Carol Bartz calls Yahoo board 'doofuses,' investor wants new board [Updated]
Yahoo's ex-CEO Carol Bartz and its third-largest outside shareholder, the investment firm Third Point, lashed out at the company's board of directors Thursday in entirely different ways.
In her interview with Fortune Magazine, Bartz confirmed that she was fired by phone and said that when Yahoo Chairman Roy Bostock called her Tuesday to let her go, he read from a prepared statement drummed up by lawyers.
"I said, 'Roy, I think that's a script,'" Bartz told Fortune. "'Why don't you have the balls to tell me yourself?'"
According to Bartz, Bostock continued reading the statement, and when he was done, Bartz told the chairman, "I thought you were classier."
Bartz told Fortune that her firing had less to do with her performance as chief executive and more to do with the board not wanting to look like "the worst board in the country" after fumbling a bid by Microsoft to take over Yahoo in 2008, which led to the ouster of Bartz's predecessor, company co-founder Jerry Yang.
"They want revenue growth ... even though they were told that we would not have revenue growth until 2012," Bartz told Fortune about the board. "Now they're trying to show that they're not the doofuses that they are."
Third Point, based in New York, said in its letter addressed to Yahoo's leadership that it manages a 5.1% stake in the company and called on Chairman Roy Bostok, and other directors, to step down and allow new board members to step in.
Although Bartz and Third Point seem to agree that the board is a problem for Yahoo, the investment firm didn't express any approval of Bartz's tenure as CEO.
"It is now widely accepted that the board made a serious misjudgment in approving the hiring of Carol Bartz as Yahoo's chief executive officer, given her inexperience in the consumer-oriented internet space," said the letter, written by Third Point's CEO Daniel Loeb. "Although we are pleased that the board has terminated Ms. Bartz's employment, we fail to understand why this decision was so long in coming given her abysmal performance over the last two and a half years."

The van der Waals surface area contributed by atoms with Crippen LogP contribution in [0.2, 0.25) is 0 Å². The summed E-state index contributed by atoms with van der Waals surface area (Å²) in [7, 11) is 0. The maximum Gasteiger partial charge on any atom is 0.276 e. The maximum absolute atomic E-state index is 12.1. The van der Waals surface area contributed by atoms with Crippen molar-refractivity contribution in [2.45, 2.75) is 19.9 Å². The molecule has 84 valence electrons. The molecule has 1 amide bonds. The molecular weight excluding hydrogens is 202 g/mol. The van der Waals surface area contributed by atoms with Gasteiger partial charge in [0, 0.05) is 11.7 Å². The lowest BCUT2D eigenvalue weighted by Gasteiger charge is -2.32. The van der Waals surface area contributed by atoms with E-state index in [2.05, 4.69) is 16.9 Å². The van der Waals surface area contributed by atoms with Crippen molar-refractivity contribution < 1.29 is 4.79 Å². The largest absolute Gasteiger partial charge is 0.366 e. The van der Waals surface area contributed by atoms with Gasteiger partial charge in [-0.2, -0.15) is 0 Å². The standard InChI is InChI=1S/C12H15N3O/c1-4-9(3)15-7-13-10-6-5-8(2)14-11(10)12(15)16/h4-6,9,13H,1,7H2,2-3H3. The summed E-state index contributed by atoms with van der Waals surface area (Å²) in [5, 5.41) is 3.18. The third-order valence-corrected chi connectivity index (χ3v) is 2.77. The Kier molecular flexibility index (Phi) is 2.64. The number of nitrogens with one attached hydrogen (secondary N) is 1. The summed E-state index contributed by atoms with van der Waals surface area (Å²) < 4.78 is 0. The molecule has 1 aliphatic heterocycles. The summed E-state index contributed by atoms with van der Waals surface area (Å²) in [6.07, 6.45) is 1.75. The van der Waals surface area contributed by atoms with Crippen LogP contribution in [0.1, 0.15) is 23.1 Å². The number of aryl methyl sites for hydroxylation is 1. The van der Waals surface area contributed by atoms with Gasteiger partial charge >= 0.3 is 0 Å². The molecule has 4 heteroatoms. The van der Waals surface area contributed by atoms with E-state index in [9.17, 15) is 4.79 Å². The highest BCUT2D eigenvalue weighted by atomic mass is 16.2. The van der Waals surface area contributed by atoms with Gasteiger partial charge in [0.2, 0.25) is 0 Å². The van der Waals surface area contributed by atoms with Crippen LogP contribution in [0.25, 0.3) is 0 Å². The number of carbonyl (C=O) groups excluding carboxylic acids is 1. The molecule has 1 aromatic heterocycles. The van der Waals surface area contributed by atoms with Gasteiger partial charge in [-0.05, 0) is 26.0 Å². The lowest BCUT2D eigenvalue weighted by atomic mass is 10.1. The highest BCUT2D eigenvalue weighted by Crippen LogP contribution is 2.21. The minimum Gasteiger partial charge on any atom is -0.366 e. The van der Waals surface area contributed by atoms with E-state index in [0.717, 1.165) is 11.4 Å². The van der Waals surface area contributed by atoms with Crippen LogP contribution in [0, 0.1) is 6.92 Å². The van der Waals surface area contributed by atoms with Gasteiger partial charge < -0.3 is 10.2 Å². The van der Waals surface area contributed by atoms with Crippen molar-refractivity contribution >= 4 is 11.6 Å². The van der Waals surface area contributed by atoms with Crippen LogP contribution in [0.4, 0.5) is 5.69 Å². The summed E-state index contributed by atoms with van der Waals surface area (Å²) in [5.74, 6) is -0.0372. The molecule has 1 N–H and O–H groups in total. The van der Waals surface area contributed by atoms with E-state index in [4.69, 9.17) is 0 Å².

In the letter, Loeb also criticizes Yahoo's board for ignoring problems in the company under Bartz's leadership:
While the decision to hire her alone is grounds for questioning the Board's competence, its willingness to turn a blind eye to these serious problems and inexplicably remain supportive of Ms. Bartz notwithstanding the negative impact she was having on the company is even more troubling. As recently as June 23, 2011, at the company's annual meeting, Chairman Bostock reportedly stated that the board remained "very supportive of Carol and this management team" and that they were "confident that Yahoo [was] headed in the right direction." These comments demonstrate that this board lacks the courage to urgently make the difficult decisions required by the situation today.
Bartz, although never overwhelmingly popular as Yahoo's CEO, did have success in her previous job, which she held for 14 years, as chief executive of the design software firm Autodesk. Under Bartz's leadership, Autodesk grew in revenue from $300 million to more than $1.5 billion, which Yahoo cited in 2009 as a reason to hire her.
Like Bartz, Loeb mentions the Microsoft deal that never was as another point of criticism against Yahoo's board:
"It is also now widely recognized that the board made a gross error in turning down the $31 per share Microsoft bid in 2008, which would have generated significant returns for Yahoo's shareholders," Loeb's letter said. "This mistake is all the more frustrating given Yahoo's current depressed stock price of $13.61 per share -- far below the company's intrinsic value."
Yahoo has appointed its chief financial officer, Timothy Morse, as interm CEO until it can find a permanent replacement for Bartz. Loeb said in the letter that he didn't like that either:
Mr. Morse's elevation to interim CEO makes him Yahoo's fourth CEO in four years and further demonstrates the poor corporate governance Yahoo investors have been saddled with for too long.... Against this background, it is evident that merely replacing the company's CEO -- yet again –- will not be enough to alter the direction of the company. Instead, a reconstituted board with new directors who will bring fresh eyes, relevant industry expertise and increased investor alignment to the table is immediately necessary.
[Updated 5:04 p.m.: A Yahoo spokeswoman emailed along this response from the company's board of directors in response to the criticism levied by both Bartz and Third Point's Loeb:
The Yahoo! Board recognizes the critical challenges facing the company and appreciates constructive input from all shareholders. Accordingly, the Yahoo! Board welcomes a dialog about the concerns that have been raised by the Third Point filing. The Board is committed to acting in the best interests of shareholders.]
-- Nathan Olivarez-Giles
Photo: Yahoo's then-CEO Carol Bartz speaks at the American Assn. of Advertising Agencies' annual Media and Leadership Conference in San Francisco on March 1, 2010. Credit: Robert Galbraith / Reuters